Council switches to DBOF strategy for wastewater facility

July 20, 2007
Santa Paula City Council

The City Council rolled the dice and they came up with Design/Build/Operate/Finance (DBOF) for the new wastewater treatment plant after a lengthy discussion - and some sharp comments - at Monday’s meeting.

By Peggy KellySanta Paula TimesThe City Council rolled the dice and they came up with Design/Build/Operate/Finance (DBOF) for the new wastewater treatment plant after a lengthy discussion - and some sharp comments - at Monday’s meeting.The decision to go with DBOF was centered on potential cost-savings for the plant - with a $55 million base price - ordered by the state to be fully online and functioning to strict standards by December 2010. DBOF is a strategy that replaces the conventional method of having separate companies designing, constructing and then operating the plant, and moves financing into the private investor sector.City Manager Wally Bobkiewicz said that the city has been dealing with the issue for years: “Has this been an easy process? Absolutely not for the staff and Council,” which wants the best solution and best deal for ratepayers.Public Works Director/City Engineer Cliff Finley told the Council that the city does not yet have a cost estimate for a plant built DBOF.Mayor Ray Luna asked if the city ever received a cost estimate from Noram, who earlier this year made two presentations to the Council on the deep-shaft technology. Bobkiewicz said that Noram never submitted a formal proposal, and others have addressed costs “verbally, but not in writing.”Finley said that if non-traditional design is utilized, the state Regional Water Quality Control Board would have to be notified.Steve Owen, vice president of business development for Pacific Environmental Resources Corp. (PERC), a Design/Build/Operate company that has built numerous systems for developments, including in Arizona and Nevada, told the Council that they’re ready to do the job. “We are here to tell you we have a number of $35 million,” a “guaranteed, maximum price,” to design, construct and start up a plant on the city’s existing site.PERC has worked on “ten treatment plants just in the Phoenix area alone,” and Luna has visited several, noted Owen, who said he has spoken to several Council members. PERC has just completed Mountain House in Tracy, CA, and Owen said that “great news for the city of Santa Paula” is a legal memo he distributed to the Council that would eliminate the “very time-consuming” request for qualifications and request for bids process. Also not needed are “competitive negotiations... you have the ability to move forward tonight,” and hold rates down “to about $45 per month” for ratepayers.Luna asked how much the cost would increase for the full capacity build-out, and Owen said $10 million.“What is it that makes your plant $20 million cheaper?” asked Councilman Ralph Fernandez.“I’ll take the secret out of the bag... we use common wall construction,” among other cost savings, said Owen.“You’ve developed others?” in California, asked Councilman Bob Gonzales. Tracy and a facility near San Diego, said Owen, and Gonzales asked what the first phase cost was for Tracy. “The cost was $16.5 million,” Owen noted. After more discussion Councilman Dr. Gabino Aguirre asked if Owen was suggesting that the Council make the decision right then. “It would be great if you did tonight,” a move Owen said was backed by an attorney’s letter. “I think law firms” are better for such advice than consulting engineers, he noted.Aguirre said he is sure there are others who can do the job, and Vice Mayor John Procter said he was “baffled” at what process Owen was suggesting. “...Do I close my eyes” and point someone out, asked Procter.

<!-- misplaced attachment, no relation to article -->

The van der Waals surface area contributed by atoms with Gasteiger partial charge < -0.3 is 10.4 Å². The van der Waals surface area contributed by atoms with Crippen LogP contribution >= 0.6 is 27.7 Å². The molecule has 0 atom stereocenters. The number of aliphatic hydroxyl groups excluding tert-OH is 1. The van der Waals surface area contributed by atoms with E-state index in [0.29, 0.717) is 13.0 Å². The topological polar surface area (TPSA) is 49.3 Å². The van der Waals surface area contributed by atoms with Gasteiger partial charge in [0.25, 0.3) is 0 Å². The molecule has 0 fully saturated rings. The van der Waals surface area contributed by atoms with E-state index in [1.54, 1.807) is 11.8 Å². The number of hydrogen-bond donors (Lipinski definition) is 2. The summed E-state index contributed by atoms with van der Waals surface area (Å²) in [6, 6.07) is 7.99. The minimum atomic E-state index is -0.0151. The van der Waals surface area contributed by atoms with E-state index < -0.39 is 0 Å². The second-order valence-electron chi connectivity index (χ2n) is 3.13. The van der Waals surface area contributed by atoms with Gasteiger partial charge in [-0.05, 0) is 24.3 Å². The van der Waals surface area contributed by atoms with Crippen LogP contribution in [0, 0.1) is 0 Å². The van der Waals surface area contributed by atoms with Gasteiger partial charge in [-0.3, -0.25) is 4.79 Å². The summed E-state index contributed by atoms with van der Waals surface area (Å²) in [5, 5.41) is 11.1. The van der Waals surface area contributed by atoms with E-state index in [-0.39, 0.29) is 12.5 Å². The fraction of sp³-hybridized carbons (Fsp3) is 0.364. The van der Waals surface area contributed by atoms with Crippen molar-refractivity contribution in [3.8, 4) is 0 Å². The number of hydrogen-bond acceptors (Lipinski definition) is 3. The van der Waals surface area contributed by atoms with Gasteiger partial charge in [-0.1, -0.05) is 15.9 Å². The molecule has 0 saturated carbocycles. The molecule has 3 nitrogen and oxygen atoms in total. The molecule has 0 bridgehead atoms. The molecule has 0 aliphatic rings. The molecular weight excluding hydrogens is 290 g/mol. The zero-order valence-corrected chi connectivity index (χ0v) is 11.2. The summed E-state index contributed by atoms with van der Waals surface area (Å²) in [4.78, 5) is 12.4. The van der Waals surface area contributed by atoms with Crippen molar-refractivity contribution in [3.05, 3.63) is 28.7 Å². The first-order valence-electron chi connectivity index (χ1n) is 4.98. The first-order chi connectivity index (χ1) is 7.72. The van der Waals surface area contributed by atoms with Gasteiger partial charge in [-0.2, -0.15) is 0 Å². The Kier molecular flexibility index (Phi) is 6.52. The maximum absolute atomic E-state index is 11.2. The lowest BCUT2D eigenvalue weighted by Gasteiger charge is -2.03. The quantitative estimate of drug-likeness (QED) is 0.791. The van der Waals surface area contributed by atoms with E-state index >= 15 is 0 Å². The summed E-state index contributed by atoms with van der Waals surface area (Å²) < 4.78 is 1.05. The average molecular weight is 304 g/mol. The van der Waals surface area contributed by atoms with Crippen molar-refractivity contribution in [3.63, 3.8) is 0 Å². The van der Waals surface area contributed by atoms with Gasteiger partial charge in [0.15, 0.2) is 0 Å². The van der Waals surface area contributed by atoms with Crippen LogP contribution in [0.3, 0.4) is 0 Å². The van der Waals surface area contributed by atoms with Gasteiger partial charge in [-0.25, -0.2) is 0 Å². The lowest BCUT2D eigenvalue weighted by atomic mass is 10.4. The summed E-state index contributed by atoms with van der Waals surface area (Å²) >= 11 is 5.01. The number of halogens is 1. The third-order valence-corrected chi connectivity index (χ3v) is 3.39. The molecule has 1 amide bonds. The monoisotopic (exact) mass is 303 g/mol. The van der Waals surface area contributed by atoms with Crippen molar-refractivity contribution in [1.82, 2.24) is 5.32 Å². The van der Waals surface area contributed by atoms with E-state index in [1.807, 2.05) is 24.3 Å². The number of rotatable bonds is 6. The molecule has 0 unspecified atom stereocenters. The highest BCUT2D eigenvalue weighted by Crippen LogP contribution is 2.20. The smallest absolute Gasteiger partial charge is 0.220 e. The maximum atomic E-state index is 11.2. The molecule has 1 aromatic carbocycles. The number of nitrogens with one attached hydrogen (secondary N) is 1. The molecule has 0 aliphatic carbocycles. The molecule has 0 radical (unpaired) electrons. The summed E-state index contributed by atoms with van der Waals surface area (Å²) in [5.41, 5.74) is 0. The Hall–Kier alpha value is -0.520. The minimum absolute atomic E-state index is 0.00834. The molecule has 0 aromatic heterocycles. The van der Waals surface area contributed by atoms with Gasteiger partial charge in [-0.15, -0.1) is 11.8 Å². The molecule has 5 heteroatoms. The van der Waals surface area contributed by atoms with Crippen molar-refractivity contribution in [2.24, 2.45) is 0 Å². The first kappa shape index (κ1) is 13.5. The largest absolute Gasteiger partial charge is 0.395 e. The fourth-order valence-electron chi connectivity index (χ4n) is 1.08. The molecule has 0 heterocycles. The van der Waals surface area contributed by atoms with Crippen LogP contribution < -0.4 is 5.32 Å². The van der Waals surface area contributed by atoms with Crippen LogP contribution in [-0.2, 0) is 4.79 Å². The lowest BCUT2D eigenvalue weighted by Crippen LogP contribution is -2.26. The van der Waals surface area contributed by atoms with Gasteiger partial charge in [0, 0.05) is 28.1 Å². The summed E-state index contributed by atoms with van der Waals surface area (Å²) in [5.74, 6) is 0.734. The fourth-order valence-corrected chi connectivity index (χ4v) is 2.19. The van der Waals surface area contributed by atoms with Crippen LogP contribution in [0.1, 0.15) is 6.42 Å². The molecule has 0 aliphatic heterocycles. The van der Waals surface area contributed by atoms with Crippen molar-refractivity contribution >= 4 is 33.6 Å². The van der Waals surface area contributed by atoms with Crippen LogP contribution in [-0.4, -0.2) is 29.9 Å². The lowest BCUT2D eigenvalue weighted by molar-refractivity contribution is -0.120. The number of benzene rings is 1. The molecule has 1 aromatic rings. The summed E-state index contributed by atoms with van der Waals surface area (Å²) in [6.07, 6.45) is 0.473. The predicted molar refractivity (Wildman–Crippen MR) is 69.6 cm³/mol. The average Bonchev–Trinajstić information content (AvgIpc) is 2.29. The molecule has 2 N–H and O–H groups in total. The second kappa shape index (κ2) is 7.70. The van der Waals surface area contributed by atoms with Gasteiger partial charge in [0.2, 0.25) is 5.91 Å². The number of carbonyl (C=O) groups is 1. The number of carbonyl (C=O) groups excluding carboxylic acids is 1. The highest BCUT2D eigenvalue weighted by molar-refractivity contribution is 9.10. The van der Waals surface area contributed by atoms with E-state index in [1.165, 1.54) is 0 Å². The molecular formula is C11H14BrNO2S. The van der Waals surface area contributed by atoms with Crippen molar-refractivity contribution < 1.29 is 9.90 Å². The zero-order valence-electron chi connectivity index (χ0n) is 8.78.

PERC representatives have “been here five times, we care, this is a guy who cares,” and Owen asked that by a show of hands Council members indicate how many have visited the city’s treatment plant. When all five raised their hand, Owen noted that is more than other cities.Procter asked how many municipal plants PERC has constructed in California, and if PERC had been in contact with Fillmore. “We didn’t bother going after it after their truckloads of documents” dampened PERC’s interest, noted Owen.Later in the discussion City Attorney Karl Berger said that the only way the city could insure due diligence for the best deal is to have a competitive process. Larry Wiener, the city attorney of Beverly Hills, which utilized DBOF, said that there has to be a selection process.After more discussion Gonzales suggested that staff and the Council advisory committee visit the PERC plant in Tracy, and said he wants to insure that “any negotiations we get involved in will be aboveboard.”Procter said that financing on a DBOF plant is still an issue, and that there is not a direct relationship between the cost of the plant and future rates.“I like what I’ve heard,” and Councilman Ralph Fernandez said if it was up to him he would negotiate with PERC for 30 days, “find out all those unknowns... let’s shorten the timeframe, get this moving and get this done.”Procter questioned showing favoritism towards PERC, and Aguirre said there are still unknowns, as well as a lack of written hard numbers. “That’s why we’d have 30 days,” said Luna.Gonzales again suggested that staff visit the Tracy facility, and Procter said “I really take umbrage at shoving one vendor, asking staff to go see them.”“If another vendor had been here tonight,” the suggestion would have been broadened, said Gonzales.If others had known about it maybe they would have been, noted Procter, who again objected to the “appearance there that we’re pushing towards one particular vendor.”Fernandez said he remained tempted to make a motion to negotiate with PERC for 30 days, and if agreement is not reached to continue the process.“You’ve heard from me and from special counsel, and my job” is Council adherence to the law, said Berger. “I urge the Council” not to take such a step, he added.Fernandez withdrew the motion and Gonzales asked what would happen if only one vendor applies. That circumstance that would meet the law, Berger said.The Council voted 4-1 to pursue DBOF, with Procter casting the lone nay vote.